By: Office of Institutional Advancement email@example.com
Bloomfield College was an official site for Global Game Jam 2016, an international event where locations all over the world make games within only 48 hours. On Friday, January 29, participants around the world respectively gathered at 5pm local time for the annual revelation of the surprise theme. This year’s prompt was to create something that incorporates the idea of “ritual.” Organized by Creative Arts & Technology faculty members Brian S. Chung and GJ Lee, with support from the student-led Game Development Club, participants quickly took over the Library Learning Hub, using whiteboards, laptops, monitors, projectors, and makeshift board game prototypes to brainstorm and communicate their ideas to each other. Teams were formed, largely with participants who have never worked together before.
Chung explained that while the premise may seem daunting to a newcomer at first, it really is about reducing barrier to entry. “Setting such extreme design constraints is one of the best ways to learn to do something that can often be very difficult otherwise. It emphasizes collaboration, and building up a community together.” Chung continued, “Events like this reinforce what we teach in the first place. To design around constraints, take creative risks, and regardless of success or failure, to show and share what you’ve made and what you’ve learned.”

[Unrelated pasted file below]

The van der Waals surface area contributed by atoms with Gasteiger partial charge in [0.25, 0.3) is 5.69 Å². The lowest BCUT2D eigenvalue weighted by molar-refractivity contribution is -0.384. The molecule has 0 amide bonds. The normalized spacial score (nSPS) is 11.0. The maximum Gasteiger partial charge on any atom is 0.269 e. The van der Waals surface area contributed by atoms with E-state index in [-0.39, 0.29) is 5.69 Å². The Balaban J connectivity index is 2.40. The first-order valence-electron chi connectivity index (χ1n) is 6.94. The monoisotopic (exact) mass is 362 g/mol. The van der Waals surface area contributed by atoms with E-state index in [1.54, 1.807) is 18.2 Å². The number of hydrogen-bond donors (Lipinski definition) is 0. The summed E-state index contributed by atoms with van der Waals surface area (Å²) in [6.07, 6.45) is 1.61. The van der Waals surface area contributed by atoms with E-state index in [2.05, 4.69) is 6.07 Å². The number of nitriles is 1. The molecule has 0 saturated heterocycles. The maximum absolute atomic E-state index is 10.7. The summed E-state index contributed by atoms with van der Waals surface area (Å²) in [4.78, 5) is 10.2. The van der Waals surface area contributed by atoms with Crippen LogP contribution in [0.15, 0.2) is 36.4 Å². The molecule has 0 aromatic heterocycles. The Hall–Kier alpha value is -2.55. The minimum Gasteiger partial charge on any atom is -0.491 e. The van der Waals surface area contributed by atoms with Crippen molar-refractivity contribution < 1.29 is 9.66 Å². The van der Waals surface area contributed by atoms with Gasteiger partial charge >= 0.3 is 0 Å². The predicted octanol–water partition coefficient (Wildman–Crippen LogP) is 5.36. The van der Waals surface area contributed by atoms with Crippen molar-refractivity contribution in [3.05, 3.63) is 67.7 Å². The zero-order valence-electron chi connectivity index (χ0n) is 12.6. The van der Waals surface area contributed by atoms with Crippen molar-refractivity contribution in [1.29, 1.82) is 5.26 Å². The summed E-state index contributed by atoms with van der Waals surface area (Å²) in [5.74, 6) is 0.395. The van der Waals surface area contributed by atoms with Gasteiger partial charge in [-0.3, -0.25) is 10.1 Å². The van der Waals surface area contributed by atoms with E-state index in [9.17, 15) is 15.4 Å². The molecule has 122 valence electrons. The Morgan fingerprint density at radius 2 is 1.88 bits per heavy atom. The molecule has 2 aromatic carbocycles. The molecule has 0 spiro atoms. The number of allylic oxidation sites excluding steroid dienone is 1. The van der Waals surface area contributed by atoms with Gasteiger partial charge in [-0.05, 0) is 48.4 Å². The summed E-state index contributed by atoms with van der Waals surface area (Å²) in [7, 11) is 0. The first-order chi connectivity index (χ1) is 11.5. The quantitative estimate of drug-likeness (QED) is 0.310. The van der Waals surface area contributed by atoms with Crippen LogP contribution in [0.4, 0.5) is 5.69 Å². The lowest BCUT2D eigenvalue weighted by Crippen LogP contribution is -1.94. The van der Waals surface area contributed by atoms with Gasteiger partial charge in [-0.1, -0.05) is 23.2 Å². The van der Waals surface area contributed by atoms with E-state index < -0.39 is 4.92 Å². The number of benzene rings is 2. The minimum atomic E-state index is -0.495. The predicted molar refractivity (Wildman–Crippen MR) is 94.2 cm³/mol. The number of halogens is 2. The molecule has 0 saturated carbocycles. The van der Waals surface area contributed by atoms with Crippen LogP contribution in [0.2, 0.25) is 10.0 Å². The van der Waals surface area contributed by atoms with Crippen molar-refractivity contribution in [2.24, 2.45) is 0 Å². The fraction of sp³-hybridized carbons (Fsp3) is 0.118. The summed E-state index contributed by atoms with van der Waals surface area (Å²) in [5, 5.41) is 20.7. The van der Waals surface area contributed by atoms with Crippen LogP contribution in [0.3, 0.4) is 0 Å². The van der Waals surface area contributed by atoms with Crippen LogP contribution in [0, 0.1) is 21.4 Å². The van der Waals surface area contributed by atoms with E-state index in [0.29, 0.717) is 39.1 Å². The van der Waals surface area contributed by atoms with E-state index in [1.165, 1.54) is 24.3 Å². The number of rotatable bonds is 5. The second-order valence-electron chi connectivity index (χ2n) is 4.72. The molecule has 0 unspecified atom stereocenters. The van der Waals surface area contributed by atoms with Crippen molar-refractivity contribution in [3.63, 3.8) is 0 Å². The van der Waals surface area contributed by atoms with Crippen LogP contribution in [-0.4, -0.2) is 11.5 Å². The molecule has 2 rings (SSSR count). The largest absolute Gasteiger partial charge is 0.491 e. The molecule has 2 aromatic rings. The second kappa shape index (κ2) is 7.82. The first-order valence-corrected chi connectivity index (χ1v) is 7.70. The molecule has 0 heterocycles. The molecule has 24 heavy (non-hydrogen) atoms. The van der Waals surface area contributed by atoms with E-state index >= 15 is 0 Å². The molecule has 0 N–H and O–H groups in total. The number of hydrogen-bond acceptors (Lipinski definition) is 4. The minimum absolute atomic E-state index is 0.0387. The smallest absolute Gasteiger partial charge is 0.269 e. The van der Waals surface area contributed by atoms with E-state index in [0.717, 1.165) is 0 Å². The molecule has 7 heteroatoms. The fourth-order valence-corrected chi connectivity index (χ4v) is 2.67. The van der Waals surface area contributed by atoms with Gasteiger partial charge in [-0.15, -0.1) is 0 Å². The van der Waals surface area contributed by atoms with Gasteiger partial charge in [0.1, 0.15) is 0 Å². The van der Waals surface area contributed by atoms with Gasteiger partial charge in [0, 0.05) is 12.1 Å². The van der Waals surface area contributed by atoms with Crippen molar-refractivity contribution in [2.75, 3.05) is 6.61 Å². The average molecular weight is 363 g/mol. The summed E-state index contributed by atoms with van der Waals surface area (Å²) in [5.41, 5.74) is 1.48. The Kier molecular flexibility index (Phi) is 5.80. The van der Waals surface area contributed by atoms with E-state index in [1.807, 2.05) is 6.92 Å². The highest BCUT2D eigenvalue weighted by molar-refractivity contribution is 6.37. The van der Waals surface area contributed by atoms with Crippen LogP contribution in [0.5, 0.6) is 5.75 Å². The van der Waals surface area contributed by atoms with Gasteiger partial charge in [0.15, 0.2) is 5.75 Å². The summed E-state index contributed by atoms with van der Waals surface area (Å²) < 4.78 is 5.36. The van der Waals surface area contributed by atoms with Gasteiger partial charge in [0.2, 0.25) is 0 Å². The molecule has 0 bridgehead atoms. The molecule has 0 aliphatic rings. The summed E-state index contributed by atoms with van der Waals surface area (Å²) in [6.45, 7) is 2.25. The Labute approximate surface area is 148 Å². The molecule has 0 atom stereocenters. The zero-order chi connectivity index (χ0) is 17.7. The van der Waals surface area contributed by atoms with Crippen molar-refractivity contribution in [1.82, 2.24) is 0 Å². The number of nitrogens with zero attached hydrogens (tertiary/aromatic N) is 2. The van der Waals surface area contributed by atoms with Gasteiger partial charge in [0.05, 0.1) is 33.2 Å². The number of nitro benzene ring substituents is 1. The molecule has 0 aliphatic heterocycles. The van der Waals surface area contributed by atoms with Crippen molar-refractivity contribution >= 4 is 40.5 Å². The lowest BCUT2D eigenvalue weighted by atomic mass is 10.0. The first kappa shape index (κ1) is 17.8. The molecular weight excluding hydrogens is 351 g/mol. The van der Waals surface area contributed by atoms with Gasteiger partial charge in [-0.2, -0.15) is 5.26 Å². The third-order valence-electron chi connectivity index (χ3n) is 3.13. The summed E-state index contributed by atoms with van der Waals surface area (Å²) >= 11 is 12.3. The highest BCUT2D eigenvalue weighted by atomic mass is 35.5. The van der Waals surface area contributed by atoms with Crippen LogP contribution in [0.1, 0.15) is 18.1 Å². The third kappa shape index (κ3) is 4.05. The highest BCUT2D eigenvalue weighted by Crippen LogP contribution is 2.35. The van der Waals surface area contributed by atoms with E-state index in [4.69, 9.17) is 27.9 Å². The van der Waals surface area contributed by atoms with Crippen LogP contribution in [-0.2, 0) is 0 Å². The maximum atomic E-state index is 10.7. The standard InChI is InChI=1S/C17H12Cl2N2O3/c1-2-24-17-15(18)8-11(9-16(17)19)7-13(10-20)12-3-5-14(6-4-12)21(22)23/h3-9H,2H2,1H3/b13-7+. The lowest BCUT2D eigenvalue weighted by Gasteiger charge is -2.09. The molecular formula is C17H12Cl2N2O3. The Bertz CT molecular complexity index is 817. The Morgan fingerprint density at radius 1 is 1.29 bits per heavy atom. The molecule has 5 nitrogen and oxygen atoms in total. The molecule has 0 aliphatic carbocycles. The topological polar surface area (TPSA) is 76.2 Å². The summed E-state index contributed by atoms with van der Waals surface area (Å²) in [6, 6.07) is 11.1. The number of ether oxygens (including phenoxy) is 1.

GJ Lee added, “Game jams break misconceptions people may have about games and game creation. It’s not about being specialized, experienced, or technology driven. Game design is inclusive, experimental, and interdisciplinary,” said Lee. “This is why it is so important to bring events like Global Game Jam to the college, not just for students and alumni, but the local creative community.”
The event welcomed almost 40 students, alumni, and members of the public to collaborate and create games over the weekend. For many, this was a first-time experience with making games. “This being my first game jam ever, I was not sure what to expect. I loved how quickly and effortlessly we all came together to work on a single goal. The community was just awesome that way,” said Ray Rivera ’08.
The event concluded on Sunday, January 31, with teams presenting and showcasing their creations for the public to play. Included were a handmade tabletop game, comprised of balsa wood, wooden dice, fake blood, and a skeleton; a game using hardware that allows people to play with their feet; a basketball-themed rhythm game that featured a handmade controller; and many more unique projects. “It brought me back to why I wanted to break into game design,” said John Landi '17, president of the Game Development Club. “We overcame challenges as a group, I’ll never forget the connections we made during the jam.” Other members of the club agreed, and have begun planning for similar events in the future. For next year’s Global Game Jam, professors Chung and Lee are looking forward to utilizing the collaborative workspaces featured in the new Center for Technology + Creativity.